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West Linn City Council candidate wants to improve communication between citizens and city hall

West Linn City Council candidate Jenny Koll wants voters to know that she is a woman of her word.

"I will take in what you have to say, and use my best judgment to represent each and every resident and each and every voice in this community," said Koll.

PMG PHOTO: JONATHAN HOUSE - Jenny Koll, a candidate for West Linn City Council, hopes to improve communication between the city and its citizens. Koll, who is one of 10 candidates running for two open city council seats in November, moved to West Linn with her family in 1997. She attended Cedaroak Park Primary and Rosemont Ridge, then graduated from West Linn High School in 2007.

After graduating from University of Portland, she taught three years at a school district in New Jersey, where most students were at or around the poverty level, she said. Koll went on to earn a master's degree in international peace and conflict resolution from American University.

During her time at American University, Koll interned with the U.S. State Department's Office of Peace and with Mercy Corps.

Koll said that while she's always paid attention to local politics, she hasn't actively participated until recently.

"Especially with going back to graduate school, I've seen the forces that play on local levels, and I decided that I can't just stand back anymore and just let things happen," she said.

She is now president of her homeowner's association and a precinct committee person for Clackamas County, making sure residents in her precinct get out and vote.

She also served on the citizen panel for city manager interviews earlier this summer.

The more she got involved with the community, the more reasons she saw to run for City Council.

One of Koll's primary reasons for running, she said, was what she described as the disconnect between City Hall and citizens.

"I want to be that bridge builder. I have a strong background in community organizing and communication throughout all of my various experiences," Koll said. "And so I want to bring each individual, all of our neighborhoods, into the city government and really build that connection so that we make sure everything the city government is doing reflects the needs and desires of our citizens."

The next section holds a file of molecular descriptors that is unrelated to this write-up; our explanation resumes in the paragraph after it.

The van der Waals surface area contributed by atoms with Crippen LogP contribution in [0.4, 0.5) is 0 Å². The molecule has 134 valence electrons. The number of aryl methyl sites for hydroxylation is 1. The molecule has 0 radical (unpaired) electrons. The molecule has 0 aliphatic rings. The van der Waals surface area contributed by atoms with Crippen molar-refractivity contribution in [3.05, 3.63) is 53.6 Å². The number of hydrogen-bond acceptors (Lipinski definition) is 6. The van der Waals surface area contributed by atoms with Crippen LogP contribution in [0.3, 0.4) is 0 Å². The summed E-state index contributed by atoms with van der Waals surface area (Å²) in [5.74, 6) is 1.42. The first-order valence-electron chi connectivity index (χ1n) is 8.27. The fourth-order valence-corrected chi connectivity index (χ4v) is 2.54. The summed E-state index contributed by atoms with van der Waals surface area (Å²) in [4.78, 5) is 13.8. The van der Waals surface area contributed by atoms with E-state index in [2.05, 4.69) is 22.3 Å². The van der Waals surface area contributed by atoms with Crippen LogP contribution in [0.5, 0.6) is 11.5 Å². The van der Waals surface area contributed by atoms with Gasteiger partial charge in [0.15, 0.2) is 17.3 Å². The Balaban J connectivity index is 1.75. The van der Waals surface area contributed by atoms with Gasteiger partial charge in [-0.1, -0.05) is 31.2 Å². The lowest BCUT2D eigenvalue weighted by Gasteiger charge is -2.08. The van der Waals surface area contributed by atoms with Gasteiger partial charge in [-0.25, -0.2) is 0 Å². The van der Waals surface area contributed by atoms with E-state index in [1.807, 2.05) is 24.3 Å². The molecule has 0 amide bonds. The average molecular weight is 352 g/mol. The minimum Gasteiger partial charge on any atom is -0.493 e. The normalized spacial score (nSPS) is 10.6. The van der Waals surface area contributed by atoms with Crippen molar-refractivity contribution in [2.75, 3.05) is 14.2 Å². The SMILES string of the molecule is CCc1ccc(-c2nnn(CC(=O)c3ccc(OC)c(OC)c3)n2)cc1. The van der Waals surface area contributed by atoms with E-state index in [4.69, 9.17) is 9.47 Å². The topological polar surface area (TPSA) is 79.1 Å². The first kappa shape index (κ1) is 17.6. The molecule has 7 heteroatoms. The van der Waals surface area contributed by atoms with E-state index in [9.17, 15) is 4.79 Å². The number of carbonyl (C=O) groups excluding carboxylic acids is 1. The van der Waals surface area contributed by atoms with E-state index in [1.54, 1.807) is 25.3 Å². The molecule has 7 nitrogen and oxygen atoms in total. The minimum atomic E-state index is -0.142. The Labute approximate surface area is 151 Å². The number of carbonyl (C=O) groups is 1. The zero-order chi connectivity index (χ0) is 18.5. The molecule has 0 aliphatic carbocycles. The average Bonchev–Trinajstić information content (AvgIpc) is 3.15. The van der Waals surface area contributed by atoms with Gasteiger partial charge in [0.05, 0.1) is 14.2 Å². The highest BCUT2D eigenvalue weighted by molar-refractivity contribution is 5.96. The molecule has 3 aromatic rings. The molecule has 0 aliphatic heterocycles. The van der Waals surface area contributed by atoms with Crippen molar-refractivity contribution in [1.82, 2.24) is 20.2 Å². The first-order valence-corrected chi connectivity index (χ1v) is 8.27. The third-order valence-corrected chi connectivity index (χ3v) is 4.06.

Koll said learning about the wrongful arrest of Michael Fesser was the final motivator that pushed her to become more involved.

"We need to see diversity, equity and inclusion to be an ongoing and iterative part of our city government, not just a one-time audit, not just a one-time activity," she said.

In addition to building bridges between the city and citizens, and promoting diversity, equity and inclusion, Koll said she also wants to help make sure tasks get done.

Specifically, she mentioned completing general obligation bond projects and making sure the post office stays in town.

Koll said that tolling on I-205 is another concern of hers. Responding to the Oregon Department of Transportation survey likely won't be enough to deter tolls on I-205, she said.

The city needs to create a united front with its neighbors, including Oregon City, Lake Oswego, Clackamas and Wilsonville, to make sure ODOT hears the message about tolling, according to Koll.

In addition to making sure the voices of West Linn residents are heard, Koll said she is ready to advocate on behalf of West Linn citizens when the Clackamas 800 group meets in January to talk about the emergency radio tower proposed for the Marylhurst neighborhood.

On the economic front, Koll's priorities are to reopen the Willamette Falls Locks and help local businesses stay afloat during the COVID-19 pandemic.

"Going into the wetter and colder months, I'm genuinely concerned about the feasibility of our businesses to remain open, because so much of it is relying upon sitting outside and being dry and comfortable temperature-wise," she said.

Koll specifically mentioned recent legislation proposed in congress that would provide economic aid to food and drink establishments.

"We need people on our council who know how to navigate that process to make sure our state, and more importantly, our local bodies get the aid that they need. It's not their fault that folks can't eat out as much, that folks are choosing to stay home," she said. "So we should do everything that we can to make sure our small businesses remain resilient."

Lastly, Koll said that she would be honored to serve the people of West Linn by building a more cohesive council that listens to residents.

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